• Because this is so common, the HttpServletResponse interface also has a sendRedirect() method.
    • Example:

res.sendRedirect( “http://www.yahoo.com”);

HTTP Requests & Responses

example search engines

Example: Search Engines

HTTP Requests & Responses

multiple search engines
Multiple Search Engines

SearchEngines Servlet

  • Enables users to submit a search query to one of four search engines.
    • Google
    • AllTheWeb
    • Yahoo
    • AltaVista, etc.
  • The code exploits the HTTP Response Header to redirect the user to the correct search engine.

HTTP Requests & Responses

architecture
Architecture

SearchEngines

Servlet

“I want to search for

Bill Gates on Google”

Web

Browser

“Go to Google”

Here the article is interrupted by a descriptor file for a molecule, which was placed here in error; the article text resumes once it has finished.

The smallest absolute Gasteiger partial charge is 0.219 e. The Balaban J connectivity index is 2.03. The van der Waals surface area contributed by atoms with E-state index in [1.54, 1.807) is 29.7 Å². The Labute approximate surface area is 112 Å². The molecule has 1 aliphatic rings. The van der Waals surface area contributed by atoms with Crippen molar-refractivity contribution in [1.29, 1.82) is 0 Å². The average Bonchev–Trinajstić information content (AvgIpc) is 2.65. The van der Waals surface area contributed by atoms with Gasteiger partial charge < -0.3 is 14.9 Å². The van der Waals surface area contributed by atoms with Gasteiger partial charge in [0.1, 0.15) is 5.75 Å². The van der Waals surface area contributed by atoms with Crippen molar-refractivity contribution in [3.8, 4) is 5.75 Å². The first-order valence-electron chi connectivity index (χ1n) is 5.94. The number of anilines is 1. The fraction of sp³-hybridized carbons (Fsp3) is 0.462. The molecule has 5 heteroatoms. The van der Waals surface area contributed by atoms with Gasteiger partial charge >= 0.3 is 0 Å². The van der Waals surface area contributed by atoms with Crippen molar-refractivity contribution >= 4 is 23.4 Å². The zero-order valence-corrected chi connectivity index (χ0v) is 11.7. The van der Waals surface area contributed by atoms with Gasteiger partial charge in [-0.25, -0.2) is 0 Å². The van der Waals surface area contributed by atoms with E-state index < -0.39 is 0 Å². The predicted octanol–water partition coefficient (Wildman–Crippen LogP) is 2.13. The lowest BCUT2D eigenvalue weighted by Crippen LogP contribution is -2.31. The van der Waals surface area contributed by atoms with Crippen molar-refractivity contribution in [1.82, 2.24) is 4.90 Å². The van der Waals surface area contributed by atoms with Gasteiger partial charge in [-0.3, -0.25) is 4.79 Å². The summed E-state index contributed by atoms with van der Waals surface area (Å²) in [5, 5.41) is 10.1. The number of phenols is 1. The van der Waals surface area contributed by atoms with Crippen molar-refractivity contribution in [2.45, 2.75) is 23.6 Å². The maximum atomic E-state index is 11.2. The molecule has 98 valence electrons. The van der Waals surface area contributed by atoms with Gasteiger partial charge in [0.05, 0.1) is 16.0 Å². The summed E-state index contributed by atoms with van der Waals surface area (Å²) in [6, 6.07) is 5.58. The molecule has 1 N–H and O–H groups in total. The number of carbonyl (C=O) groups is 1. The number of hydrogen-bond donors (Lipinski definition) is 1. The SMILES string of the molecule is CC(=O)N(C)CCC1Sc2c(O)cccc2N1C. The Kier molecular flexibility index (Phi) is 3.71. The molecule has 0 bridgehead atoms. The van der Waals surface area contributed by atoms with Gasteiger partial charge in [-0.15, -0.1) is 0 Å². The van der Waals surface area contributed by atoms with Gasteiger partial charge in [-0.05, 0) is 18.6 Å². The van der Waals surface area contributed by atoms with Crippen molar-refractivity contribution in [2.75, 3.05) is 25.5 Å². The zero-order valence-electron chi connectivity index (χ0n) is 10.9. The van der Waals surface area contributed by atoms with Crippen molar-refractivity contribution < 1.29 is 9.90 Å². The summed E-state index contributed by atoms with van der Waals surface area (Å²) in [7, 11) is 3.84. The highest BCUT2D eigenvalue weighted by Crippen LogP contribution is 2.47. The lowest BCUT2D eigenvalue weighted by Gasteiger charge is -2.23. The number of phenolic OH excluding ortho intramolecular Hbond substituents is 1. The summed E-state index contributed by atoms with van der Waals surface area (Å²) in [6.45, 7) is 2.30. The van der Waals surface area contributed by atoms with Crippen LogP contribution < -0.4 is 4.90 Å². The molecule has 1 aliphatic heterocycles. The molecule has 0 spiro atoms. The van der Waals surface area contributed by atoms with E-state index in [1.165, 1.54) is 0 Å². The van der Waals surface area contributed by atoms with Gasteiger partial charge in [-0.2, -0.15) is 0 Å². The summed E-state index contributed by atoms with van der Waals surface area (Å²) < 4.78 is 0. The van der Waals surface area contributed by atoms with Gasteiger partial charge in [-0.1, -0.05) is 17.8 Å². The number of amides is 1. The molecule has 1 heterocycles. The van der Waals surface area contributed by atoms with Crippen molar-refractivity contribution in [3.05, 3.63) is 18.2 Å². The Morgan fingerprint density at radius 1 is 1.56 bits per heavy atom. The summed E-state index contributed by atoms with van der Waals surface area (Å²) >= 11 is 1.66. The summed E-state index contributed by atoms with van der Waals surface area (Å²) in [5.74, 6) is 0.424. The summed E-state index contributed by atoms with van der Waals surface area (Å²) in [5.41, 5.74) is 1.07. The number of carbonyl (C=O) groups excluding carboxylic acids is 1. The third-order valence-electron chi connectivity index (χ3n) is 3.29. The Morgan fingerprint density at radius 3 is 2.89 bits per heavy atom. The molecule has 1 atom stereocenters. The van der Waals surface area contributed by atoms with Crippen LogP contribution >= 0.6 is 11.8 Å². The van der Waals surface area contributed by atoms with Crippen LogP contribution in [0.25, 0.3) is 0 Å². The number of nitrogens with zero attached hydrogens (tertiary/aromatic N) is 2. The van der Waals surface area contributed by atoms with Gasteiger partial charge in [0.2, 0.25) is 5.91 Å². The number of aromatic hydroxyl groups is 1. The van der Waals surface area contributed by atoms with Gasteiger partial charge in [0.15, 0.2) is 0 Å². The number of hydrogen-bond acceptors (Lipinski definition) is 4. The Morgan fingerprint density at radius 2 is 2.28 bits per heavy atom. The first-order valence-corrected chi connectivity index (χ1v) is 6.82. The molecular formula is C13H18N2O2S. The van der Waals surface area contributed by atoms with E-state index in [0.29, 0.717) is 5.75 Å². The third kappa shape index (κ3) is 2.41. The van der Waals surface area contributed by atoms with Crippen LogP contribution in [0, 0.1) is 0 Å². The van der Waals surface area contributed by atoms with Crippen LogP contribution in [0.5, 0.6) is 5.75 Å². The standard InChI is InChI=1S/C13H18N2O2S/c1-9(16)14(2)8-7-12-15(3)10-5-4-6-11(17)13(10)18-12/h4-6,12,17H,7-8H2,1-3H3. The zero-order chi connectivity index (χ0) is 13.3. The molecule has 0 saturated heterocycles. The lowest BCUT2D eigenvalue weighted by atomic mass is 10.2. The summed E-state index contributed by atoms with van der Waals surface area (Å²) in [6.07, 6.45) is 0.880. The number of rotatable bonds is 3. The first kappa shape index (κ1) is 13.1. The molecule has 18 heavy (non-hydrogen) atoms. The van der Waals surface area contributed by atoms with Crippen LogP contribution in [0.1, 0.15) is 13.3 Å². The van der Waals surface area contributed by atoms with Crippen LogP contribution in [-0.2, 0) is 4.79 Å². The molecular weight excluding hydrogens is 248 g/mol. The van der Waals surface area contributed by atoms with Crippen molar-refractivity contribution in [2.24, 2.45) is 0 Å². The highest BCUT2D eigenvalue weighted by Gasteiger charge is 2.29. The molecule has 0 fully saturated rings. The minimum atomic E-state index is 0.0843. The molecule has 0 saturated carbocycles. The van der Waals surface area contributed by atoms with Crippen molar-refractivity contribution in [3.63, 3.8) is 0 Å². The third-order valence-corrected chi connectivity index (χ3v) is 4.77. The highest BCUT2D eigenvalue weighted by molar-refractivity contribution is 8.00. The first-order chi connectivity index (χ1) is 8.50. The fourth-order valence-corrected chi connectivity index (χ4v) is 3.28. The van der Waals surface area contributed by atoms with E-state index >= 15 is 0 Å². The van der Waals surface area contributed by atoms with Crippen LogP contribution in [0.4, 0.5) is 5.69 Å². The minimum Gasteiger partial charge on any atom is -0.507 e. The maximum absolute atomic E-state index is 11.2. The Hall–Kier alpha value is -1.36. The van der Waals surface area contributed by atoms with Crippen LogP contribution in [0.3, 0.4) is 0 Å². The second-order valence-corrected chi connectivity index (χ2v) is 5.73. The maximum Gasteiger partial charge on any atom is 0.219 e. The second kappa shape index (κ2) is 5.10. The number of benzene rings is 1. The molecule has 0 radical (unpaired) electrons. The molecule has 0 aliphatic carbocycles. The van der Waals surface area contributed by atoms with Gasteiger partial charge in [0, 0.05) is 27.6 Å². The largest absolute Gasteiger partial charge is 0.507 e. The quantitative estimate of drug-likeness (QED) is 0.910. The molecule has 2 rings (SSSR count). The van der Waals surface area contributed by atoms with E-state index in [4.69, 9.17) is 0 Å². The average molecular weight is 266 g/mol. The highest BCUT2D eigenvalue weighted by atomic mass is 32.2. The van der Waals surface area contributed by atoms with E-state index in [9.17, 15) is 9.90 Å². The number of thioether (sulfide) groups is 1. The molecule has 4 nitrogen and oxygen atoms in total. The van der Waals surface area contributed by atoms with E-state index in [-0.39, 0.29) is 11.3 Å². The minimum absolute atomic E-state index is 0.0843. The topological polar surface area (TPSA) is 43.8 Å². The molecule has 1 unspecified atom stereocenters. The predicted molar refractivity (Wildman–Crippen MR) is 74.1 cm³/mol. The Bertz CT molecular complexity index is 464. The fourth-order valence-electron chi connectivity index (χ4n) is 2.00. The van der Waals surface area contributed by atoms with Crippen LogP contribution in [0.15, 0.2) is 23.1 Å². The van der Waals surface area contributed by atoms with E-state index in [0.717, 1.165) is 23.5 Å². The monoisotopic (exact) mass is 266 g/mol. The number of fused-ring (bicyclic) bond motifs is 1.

“I want to search for

Bill Gates on Google”

Google

“Your results…”

HTTP Requests & Responses

searchspec java
SearchSpec.java
  • The SearchSpec object contains information about connecting to a specific search engine
    • public String makeURL (String searchString, String numResults)
    • You provide this method with a search string and the number of results, and it returns the URL and search query specific to Google, Yahoo, HotBot, etc.
    • Class is contained in SearchEngines.java on acad

HTTP Requests & Responses

searchutilities java
SearchUtilities.java
  • The SearchUtilities.java code has an array of SearchSpec objects: one for Google, one for Yahoo, etc.
  • It also provides a makeUrl method…

HTTP Requests & Responses

searchengines java
SearchEngines.java
  • The main servlet code.
  • This code:
    • Extracts the searchEngine parameter.
    • If no such parameter exists, it sends an HTTP Error.
    • Otherwise, it calls SearchUtilities to construct the correct URL.
    • Finally, it redirects the user to this new URL.

HTTP Requests & Responses

example basic web security